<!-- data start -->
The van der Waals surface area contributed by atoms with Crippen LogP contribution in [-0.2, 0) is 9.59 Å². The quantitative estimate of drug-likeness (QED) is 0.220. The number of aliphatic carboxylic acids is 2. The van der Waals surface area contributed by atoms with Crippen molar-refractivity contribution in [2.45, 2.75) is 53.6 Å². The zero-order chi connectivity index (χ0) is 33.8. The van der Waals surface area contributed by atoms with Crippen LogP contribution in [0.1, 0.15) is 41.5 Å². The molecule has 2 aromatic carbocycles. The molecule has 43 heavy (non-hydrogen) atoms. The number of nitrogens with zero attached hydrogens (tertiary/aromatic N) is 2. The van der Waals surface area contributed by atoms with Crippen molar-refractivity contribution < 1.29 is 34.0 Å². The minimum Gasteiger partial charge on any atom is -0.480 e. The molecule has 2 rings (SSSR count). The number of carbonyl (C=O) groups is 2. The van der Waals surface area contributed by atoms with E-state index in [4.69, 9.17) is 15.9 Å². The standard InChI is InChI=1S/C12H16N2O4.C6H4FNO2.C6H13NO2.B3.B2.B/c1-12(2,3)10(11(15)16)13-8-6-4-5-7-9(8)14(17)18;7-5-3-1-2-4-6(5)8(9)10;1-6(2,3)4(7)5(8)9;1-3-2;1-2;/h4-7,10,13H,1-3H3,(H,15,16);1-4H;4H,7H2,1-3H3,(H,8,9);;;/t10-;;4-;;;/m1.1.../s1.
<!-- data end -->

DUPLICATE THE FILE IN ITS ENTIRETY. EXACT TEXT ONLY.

The van der Waals surface area contributed by atoms with Crippen LogP contribution in [-0.2, 0) is 9.59 Å². The quantitative estimate of drug-likeness (QED) is 0.220. The number of aliphatic carboxylic acids is 2. The van der Waals surface area contributed by atoms with Crippen molar-refractivity contribution in [2.45, 2.75) is 53.6 Å². The zero-order chi connectivity index (χ0) is 33.8. The van der Waals surface area contributed by atoms with Crippen LogP contribution in [0.1, 0.15) is 41.5 Å². The molecule has 2 aromatic carbocycles. The molecule has 43 heavy (non-hydrogen) atoms. The number of nitrogens with zero attached hydrogens (tertiary/aromatic N) is 2. The van der Waals surface area contributed by atoms with Crippen molar-refractivity contribution < 1.29 is 34.0 Å². The minimum Gasteiger partial charge on any atom is -0.480 e. The molecule has 2 rings (SSSR count). The number of carbonyl (C=O) groups is 2. The van der Waals surface area contributed by atoms with E-state index in [4.69, 9.17) is 15.9 Å². The standard InChI is InChI=1S/C12H16N2O4.C6H4FNO2.C6H13NO2.B3.B2.B/c1-12(2,3)10(11(15)16)13-8-6-4-5-7-9(8)14(17)18;7-5-3-1-2-4-6(5)8(9)10;1-6(2,3)4(7)5(8)9;1-3-2;1-2;/h4-7,10,13H,1-3H3,(H,15,16);1-4H;4H,7H2,1-3H3,(H,8,9);;;/t10-;;4-;;;/m1.1.../s1.